3 simple rules to follow when naming your new teacherpreneur business


Juliette didn’t seem to care, but we all know your name is key in business!

In the previous blog post, you learned how to identify your ideal niche for your expanded teacherpreneur business.

Now that you have established that, it’s time to think of a catchy name for this extension of your business.

Your name is key. It says everything about what your audience need to know about you and what you can offer. BUT, its also a good idea to make sure you have room to grow in it too.

Get your name right now it will save you trouble later | DIY Teacherpreneur


There’s nothing worse than narrowing your name to a specific subject or grade and the deciding later down the road that you actually want to offer something else. Your name won’t match what you offer anymore and that can get confusing for when you want to attract an audience.

I’ll be really vulnerable with you here so you can learn from my mistakes. My store on TpT is “Teachers Resource Force”. Honestly, I don’t love it.

So many times people have made an effort to refer me and have gotten my name wrong – because it’s not easy to say or remember!

I once recall one of my fave teacher vloggers doing a shout out for me as I mentioned her in one of my blog posts! I jumped up in excitement knowing she was talking about me but I could tell she had no recollection of my store name, butchered what she kind of remembered, and thus the whole world was none the wiser about my store. Major fail!

If people can’t remember your business name, it’s not their fault. We never forget Apple, Amazon or Ebay do we! Short, simple and snappy always works.

I wish I had known then what I know now. Sure, it’s possible to rebrand and many have, but honestly that’s not something I want to invest my time doing. My branding is so intertwined deep in the many crevices of the internet now, there’s no way I could find them all! I’d rather put that time into building new things, so I’ve accepted Teachers Resource Force for what it is!

One thing I did do right however, was make sure I had room to scale with my business name. Teachers Resource Force is very open and generic to education, so I can take it anywhere.

Naming your new teacherpreneur business is a fine art between making sure you make it clear what you do yet leaving room to grow too.


📋 RULE 1:
Make sure your name is SEO friendly. Search Engine Optimization means you are including some keywords that you offer in your business (e.g. “teacher”, “teacherpreneur”, “primary school”, “education” etc.)

Make a list of all the key words associated with your new business and play around with words that are short, simple and sound good together.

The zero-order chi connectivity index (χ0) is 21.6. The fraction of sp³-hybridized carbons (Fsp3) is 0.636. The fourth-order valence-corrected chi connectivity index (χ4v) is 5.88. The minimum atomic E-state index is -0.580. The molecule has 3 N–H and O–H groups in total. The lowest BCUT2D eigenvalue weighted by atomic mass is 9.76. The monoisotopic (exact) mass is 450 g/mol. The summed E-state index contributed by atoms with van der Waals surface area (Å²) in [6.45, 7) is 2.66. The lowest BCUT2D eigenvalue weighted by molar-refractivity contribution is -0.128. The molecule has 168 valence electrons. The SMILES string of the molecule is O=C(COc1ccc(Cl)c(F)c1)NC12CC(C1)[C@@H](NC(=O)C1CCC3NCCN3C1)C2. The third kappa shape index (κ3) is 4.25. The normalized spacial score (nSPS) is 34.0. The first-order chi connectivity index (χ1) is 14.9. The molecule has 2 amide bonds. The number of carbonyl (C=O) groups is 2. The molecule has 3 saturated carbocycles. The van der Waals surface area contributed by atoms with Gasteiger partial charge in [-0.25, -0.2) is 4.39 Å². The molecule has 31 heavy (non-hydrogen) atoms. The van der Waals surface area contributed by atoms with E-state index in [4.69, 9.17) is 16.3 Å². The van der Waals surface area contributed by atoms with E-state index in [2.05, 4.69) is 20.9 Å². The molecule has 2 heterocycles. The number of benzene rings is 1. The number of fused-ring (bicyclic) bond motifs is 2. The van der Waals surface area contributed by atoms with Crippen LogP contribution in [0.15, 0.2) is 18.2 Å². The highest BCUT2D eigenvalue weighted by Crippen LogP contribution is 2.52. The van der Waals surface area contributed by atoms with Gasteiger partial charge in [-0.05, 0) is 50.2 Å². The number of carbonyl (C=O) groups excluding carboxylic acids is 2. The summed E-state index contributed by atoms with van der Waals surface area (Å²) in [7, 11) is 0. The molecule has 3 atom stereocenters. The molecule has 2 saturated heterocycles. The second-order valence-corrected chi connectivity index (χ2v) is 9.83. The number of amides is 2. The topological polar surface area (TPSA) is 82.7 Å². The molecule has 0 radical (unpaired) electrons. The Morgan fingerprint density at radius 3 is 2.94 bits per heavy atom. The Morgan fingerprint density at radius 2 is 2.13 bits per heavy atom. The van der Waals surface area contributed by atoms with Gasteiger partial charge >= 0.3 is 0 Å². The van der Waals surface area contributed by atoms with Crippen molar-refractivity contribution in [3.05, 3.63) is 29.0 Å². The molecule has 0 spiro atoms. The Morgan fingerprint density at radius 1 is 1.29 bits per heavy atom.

📋 RULE 2:
Is it too limiting? Are you going to be able to branch out later if you want to?

Or, could you create a spin off sister company from this one style of name? For example, “Teachers Resource Force” could have a spin off called “Artists Resource Force” (it’s not the most catchy example, but you get the idea!)

📋 RULE 3:
Scour the internet to make sure it is unique. This rule is really important as you don’t want to get your name confused with someone else’s or get stuck in a trademark war. So here’s some things you can check to make sure your business name idea is unique:

🔎 Google it. Has anyone mentioned a similar formation of words on the internet? Someone may have a really old blog with the same name, is it a deal breaker or something you could live with?

🔎 Check the domain. Type www.YOURBUSINESSNAME.com into a domain name checker like GoDaddy.com and see if it is available, or if anyone else has already taken something similar.

🔎 If you find your domain is not available, check the site out and see whether anyone is actually using it or whether it has just been purchased by someone looking to sell it on.

🔎 Search Trademarkia.com for anyone who might have already trademarked the name.

🔎 Search all social media platforms, namely: Facebook, Instagram, Twitter, Pinterest

If you find you’re all clear with these 5 checks and you’re happy your name is specific enough to be clear on an audience but open enough to give you room to grow then go get it!

Buy the domain name and open up social media accounts with your name as well.


If you’re ready to start brainstorming your new business name and would like to follow the step by step blueprint to get there, you can download the free guided question prompts and checklist, below:

Name your business blueprint and checklist
Download a free DIY blueprint guide to naming your teacherpreneur business

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